Leo Strauss' actual teachings are complicated, but Wikipedia actually gives a fairly good simple synopsis:
Among other things, Strauss seemed to believe that almost all the great philosophers of history were saying and teaching the same things, but that they had to be very discreet and hide their real messages. Being a philosopher has been very dangerous over the years, as Socrates (among others) learned the hard way. When you question a society's cherished beliefs, you're asking to be squashed! So, philosophers from Plato on down have had to make their arguments surreptitiously. Strauss believed, for example, that Plato made Socrates out to be a supporter of the established order and oput words in Socrates' mouth that made him seem like no threat to the establishment... but all the while, Plato was sneaking in the opinions he REALLY held (sometimes by ascribing those opinions to disreputable or unlikeable characters).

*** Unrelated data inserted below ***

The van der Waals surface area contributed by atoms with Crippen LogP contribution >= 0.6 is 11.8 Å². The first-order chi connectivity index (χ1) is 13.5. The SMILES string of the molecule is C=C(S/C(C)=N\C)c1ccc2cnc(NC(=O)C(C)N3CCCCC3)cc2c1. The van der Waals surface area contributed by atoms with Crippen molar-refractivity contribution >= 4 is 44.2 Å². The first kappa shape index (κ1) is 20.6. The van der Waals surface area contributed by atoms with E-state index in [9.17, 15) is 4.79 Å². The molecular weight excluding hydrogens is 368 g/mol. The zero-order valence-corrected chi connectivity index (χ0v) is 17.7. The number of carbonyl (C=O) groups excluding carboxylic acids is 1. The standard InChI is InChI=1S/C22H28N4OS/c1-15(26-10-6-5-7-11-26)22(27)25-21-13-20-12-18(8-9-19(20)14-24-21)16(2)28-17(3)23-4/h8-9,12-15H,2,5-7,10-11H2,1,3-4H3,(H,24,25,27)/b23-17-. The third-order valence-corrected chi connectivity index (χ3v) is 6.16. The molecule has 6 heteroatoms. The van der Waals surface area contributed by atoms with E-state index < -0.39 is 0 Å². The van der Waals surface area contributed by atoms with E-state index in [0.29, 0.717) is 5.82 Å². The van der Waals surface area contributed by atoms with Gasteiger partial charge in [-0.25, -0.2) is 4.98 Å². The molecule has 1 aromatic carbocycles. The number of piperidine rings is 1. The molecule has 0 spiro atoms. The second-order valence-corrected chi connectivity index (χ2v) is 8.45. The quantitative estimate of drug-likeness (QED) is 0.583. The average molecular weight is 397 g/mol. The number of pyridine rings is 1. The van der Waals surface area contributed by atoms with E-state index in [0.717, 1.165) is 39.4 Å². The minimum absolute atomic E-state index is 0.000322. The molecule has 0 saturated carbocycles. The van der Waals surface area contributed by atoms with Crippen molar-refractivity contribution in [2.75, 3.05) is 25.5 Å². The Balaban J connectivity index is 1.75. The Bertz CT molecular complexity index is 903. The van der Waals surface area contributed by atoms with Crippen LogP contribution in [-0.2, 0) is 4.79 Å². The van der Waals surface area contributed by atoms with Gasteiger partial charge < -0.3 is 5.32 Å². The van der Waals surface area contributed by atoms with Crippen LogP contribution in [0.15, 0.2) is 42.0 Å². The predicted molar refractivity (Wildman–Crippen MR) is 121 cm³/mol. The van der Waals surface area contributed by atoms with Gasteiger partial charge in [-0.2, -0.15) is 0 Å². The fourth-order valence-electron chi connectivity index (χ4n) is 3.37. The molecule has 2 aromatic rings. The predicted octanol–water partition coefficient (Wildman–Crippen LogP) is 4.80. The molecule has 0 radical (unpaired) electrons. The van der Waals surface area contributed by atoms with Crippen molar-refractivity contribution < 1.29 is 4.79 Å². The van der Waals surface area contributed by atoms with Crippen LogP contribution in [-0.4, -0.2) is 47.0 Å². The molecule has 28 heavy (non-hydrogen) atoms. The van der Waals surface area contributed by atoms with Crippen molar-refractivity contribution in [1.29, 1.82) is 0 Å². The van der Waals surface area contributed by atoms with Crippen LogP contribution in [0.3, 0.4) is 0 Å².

Part of the appeal of Strauss is that he makes his followers in academia feel as if they're the only ones privy to a big secret. ANYONE can read Aristotle or Descartes, but to a Straussian, half the fun of reading Aristotle or Descartes is in thinking "Aha, I see what Descartes was really trying to say- his 'proof' of the existence of God is so weak, that MUST have been deliberate! Descartes was arguing that God DOESN'T exist. His deliberately weak proof was there to assuage the Church, but he left hidden clues to tip off smart gusy like me as to what he really meant."